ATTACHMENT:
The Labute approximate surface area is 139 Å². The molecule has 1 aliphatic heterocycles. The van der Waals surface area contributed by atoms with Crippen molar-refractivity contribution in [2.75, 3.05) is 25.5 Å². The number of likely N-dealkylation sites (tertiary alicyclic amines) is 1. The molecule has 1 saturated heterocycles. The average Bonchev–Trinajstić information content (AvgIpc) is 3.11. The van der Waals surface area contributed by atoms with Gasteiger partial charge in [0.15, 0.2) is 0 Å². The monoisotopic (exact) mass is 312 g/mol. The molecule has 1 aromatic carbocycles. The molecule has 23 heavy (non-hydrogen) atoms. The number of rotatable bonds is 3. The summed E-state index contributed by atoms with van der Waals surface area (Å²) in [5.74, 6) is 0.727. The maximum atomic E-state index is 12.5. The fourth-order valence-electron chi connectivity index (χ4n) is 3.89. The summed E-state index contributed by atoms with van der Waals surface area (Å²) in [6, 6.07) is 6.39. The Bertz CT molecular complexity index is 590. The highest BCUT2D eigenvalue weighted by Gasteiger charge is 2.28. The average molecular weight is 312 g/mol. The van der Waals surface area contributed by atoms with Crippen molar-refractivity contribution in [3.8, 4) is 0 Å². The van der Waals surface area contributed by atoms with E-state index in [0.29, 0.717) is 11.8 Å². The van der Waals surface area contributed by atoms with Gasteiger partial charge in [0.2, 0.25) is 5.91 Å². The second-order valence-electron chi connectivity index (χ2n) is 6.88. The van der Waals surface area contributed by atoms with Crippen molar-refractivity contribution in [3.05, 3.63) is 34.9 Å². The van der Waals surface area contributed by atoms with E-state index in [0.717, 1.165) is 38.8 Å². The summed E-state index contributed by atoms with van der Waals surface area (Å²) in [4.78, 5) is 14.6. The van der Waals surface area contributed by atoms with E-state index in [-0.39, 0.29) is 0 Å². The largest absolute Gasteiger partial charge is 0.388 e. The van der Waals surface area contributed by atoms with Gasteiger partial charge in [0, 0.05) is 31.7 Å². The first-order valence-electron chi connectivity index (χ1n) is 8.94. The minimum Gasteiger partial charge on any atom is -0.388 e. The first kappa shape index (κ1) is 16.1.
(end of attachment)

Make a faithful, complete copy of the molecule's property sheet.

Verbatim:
The Labute approximate surface area is 139 Å². The molecule has 1 aliphatic heterocycles. The van der Waals surface area contributed by atoms with Crippen molar-refractivity contribution in [2.75, 3.05) is 25.5 Å². The number of likely N-dealkylation sites (tertiary alicyclic amines) is 1. The molecule has 1 saturated heterocycles. The average Bonchev–Trinajstić information content (AvgIpc) is 3.11. The van der Waals surface area contributed by atoms with Gasteiger partial charge in [0.15, 0.2) is 0 Å². The monoisotopic (exact) mass is 312 g/mol. The molecule has 1 aromatic carbocycles. The molecule has 23 heavy (non-hydrogen) atoms. The number of rotatable bonds is 3. The summed E-state index contributed by atoms with van der Waals surface area (Å²) in [5.74, 6) is 0.727. The maximum atomic E-state index is 12.5. The fourth-order valence-electron chi connectivity index (χ4n) is 3.89. The summed E-state index contributed by atoms with van der Waals surface area (Å²) in [6, 6.07) is 6.39. The Bertz CT molecular complexity index is 590. The highest BCUT2D eigenvalue weighted by Gasteiger charge is 2.28. The average molecular weight is 312 g/mol. The van der Waals surface area contributed by atoms with Crippen molar-refractivity contribution in [3.8, 4) is 0 Å². The van der Waals surface area contributed by atoms with E-state index in [0.29, 0.717) is 11.8 Å². The van der Waals surface area contributed by atoms with Gasteiger partial charge in [0.2, 0.25) is 5.91 Å². The second-order valence-electron chi connectivity index (χ2n) is 6.88. The van der Waals surface area contributed by atoms with Crippen molar-refractivity contribution in [3.05, 3.63) is 34.9 Å². The van der Waals surface area contributed by atoms with E-state index in [0.717, 1.165) is 38.8 Å². The summed E-state index contributed by atoms with van der Waals surface area (Å²) in [4.78, 5) is 14.6. The van der Waals surface area contributed by atoms with E-state index in [-0.39, 0.29) is 0 Å². The largest absolute Gasteiger partial charge is 0.388 e. The van der Waals surface area contributed by atoms with Gasteiger partial charge in [0, 0.05) is 31.7 Å². The first-order valence-electron chi connectivity index (χ1n) is 8.94. The minimum Gasteiger partial charge on any atom is -0.388 e. The first kappa shape index (κ1) is 16.1.